Record Details

NHER Number:40585
Type of record:Building
Name:Pinchpot (formerly McIntyre House), Chapel Street


This two bay timber framed house was built between 1623 and 1625 on a site that was newly developed in the 16th century. Older timbers appear to have been used in the timber frame which is infilled with wattle and daub. The west wing probably dates from 1680 to 1740 and the southern extension is 19th century. The name is derived from the 17th century owner, Widow Stacy, who had a habit of pinching the leather pot at The Bull Inn to increase the profit margin on her beer. This practice may have paid for the showy plaster and woodwork inside the house! Francis Watts a grocer who issued a New Buckenham halfpenny in 1657 also lived here.

Images - none


Grid Reference:TM 08673 90398
Map Sheet:TM09SE

Full description

Two bay timber framed house with wattle and daub infill. Documentary evidence indicates a construction date of 1624 to 1625, although older timbers appear to have been reused, The west wing is later, probably dating from the period 1680 to 1740. The southern extension is 19th century. Ornate plaster mouldings.
See (S1).
A. Cattermole (NLA), 13 July 2004.

2002. Building survey.
See (S2) in file.
A. Cattermole (NLA), 13 July 2004.

Previously NHER 9200 context 16.

(S3) is built on a site that was probabl;y newly-developed in the mid 16th century. It is documented from 1567. The house was rebuilt between 1623 when it is called a 'vacant tenement' and 1625 when it was 'a messuage built'. It was bought in 1622 by Osbert Stacy, landlord of the Bull Inn, who left it to his wife Elizabeth in 1633. The house has showy plaster and woodwork paid for by short measure (pinching the leather pot) at the inn and resulting in the name 'pinchpot hawll' recorded in a document of 1634. Later owners include Francis Watts, a grocer, who issued a New Buckenham halfpenny in 1657.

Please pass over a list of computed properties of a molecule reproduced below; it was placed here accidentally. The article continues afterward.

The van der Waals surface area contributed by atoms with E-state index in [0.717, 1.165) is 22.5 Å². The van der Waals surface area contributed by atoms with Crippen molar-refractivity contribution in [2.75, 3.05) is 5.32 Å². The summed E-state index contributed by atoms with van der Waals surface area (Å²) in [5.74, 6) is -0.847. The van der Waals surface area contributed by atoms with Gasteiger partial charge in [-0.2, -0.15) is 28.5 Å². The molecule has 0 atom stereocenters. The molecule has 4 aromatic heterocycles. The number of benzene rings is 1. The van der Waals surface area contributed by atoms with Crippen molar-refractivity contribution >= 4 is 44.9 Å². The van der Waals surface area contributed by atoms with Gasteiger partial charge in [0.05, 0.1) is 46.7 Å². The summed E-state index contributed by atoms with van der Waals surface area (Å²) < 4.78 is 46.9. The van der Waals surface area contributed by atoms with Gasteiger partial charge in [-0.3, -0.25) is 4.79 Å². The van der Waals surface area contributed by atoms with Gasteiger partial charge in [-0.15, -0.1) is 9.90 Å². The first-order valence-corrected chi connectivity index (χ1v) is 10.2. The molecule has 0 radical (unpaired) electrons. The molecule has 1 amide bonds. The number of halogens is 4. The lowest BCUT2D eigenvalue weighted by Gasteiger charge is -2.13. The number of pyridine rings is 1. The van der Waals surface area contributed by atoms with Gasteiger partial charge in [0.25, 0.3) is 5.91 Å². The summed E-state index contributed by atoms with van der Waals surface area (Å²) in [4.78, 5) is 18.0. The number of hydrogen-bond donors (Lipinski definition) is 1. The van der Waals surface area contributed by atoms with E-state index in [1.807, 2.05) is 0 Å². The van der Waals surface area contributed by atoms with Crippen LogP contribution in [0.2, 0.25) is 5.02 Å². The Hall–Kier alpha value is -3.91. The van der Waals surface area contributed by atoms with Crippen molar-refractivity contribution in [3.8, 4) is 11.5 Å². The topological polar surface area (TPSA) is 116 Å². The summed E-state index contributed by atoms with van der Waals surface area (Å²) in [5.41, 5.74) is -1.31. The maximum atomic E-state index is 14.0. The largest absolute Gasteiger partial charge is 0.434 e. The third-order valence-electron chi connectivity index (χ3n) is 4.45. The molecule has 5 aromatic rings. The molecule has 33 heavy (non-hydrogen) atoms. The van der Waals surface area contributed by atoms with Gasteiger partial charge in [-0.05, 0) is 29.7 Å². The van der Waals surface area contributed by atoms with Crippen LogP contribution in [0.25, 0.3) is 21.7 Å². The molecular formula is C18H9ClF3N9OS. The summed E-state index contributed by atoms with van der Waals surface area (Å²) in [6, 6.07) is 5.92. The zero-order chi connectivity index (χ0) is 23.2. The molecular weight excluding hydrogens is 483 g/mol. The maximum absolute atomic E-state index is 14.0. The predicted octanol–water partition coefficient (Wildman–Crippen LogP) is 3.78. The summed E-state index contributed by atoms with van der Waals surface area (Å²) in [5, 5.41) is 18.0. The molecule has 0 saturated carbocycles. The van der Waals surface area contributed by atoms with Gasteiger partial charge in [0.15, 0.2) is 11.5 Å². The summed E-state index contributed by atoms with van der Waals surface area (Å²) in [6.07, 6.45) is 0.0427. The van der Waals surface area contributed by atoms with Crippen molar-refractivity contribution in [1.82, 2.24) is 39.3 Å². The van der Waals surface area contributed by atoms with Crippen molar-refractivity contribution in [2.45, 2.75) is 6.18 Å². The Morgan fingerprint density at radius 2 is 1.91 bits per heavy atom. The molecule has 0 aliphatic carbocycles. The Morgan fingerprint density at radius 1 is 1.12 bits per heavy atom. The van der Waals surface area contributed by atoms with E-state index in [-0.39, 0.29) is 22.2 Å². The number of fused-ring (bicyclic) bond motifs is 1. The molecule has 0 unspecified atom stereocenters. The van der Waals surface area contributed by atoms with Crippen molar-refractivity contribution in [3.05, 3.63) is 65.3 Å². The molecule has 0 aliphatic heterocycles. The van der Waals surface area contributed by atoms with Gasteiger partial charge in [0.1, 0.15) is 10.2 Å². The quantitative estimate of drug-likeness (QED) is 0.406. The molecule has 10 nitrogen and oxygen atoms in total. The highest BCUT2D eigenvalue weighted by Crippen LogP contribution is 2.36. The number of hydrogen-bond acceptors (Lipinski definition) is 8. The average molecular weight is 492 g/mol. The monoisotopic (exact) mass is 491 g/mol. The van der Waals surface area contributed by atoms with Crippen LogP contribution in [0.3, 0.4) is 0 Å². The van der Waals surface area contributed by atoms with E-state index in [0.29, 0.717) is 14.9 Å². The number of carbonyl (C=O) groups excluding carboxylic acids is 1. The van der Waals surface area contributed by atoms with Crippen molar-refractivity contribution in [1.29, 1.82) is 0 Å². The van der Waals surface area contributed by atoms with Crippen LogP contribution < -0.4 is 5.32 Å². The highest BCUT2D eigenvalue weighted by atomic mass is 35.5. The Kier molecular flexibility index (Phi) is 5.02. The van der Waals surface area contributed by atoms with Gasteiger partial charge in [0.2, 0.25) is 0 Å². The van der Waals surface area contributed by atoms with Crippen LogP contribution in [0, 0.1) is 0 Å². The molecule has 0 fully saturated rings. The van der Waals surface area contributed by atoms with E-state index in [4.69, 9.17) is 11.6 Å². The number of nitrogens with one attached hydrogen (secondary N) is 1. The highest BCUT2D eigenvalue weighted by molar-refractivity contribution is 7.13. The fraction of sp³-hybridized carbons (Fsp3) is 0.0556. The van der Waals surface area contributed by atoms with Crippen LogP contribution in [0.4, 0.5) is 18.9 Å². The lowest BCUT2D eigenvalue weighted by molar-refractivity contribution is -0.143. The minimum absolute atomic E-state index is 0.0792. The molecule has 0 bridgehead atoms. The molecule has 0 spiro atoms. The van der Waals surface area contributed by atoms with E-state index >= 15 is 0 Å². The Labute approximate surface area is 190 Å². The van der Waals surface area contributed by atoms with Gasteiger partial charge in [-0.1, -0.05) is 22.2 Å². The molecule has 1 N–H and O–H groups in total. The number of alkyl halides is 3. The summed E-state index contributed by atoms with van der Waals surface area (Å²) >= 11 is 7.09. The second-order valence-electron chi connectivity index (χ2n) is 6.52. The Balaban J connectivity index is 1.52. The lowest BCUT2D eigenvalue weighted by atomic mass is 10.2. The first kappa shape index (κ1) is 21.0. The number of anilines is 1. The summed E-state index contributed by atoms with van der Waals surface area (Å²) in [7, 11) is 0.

See (S3).
M. Dennis (NLA), 10 May 2006.

May 2004. Dendrochronological analysis.
Five samples were taken from this building, all of which were usable. The samples complete to bark-edge were each felled in the summer of 1624, and were utilised green, suggesting that construction took place shortly after this date.
See (S6) for further information.
A. Cattermole (NLA), 10 July 2009.

Monument Types

  • HOUSE (Post Medieval - 1540 AD to 1900 AD)

Associated Finds - none

Protected Status

  • Listed Building

Sources and further reading

---Photograph: Unknown. BVS 8A - 11A.
---Unpublished Document: Tyers, I. with Brown, S. and Brown, M.. 2004. Arcus Project Report No. 783. A Report on the Tree-Ring Analysis of Properties in New Buckenham, Norfolk..
---Monograph: Pevsner, N and Wilson, W. 1999. Norfolk 2: North-West and South. The Buildings of England. 2nd Edition. p 561.
---Secondary File: Secondary File.
<S1>Designation: English Heritage. National Heritage List for England.
<S2>Unpublished Document: Brown, S. & Brown, M.. 2002. Pinchpot - New Buckenham.
<S3>Monograph: Longcroft, A (ed.). 2005. The Historic Buildings of New Buckenham. Journal of the Norfolk Historic Buildings Group. Vol 2. pp 111-113.

Related records

9200Part of: New Buckenham, a medieval planned town (Monument)
40607Related to: Beech House, Norwich Road (formerly The Bull Inn) (Building)

Find out more...

Norfolk County Council logo Heritage Lottery Fund logo

Powered by HBSMR-web and the HBSMR Gateway from exeGesIS SDM Ltd, and mojoPortal CMS
© 2007 - 2024 Norfolk Historic Environment Service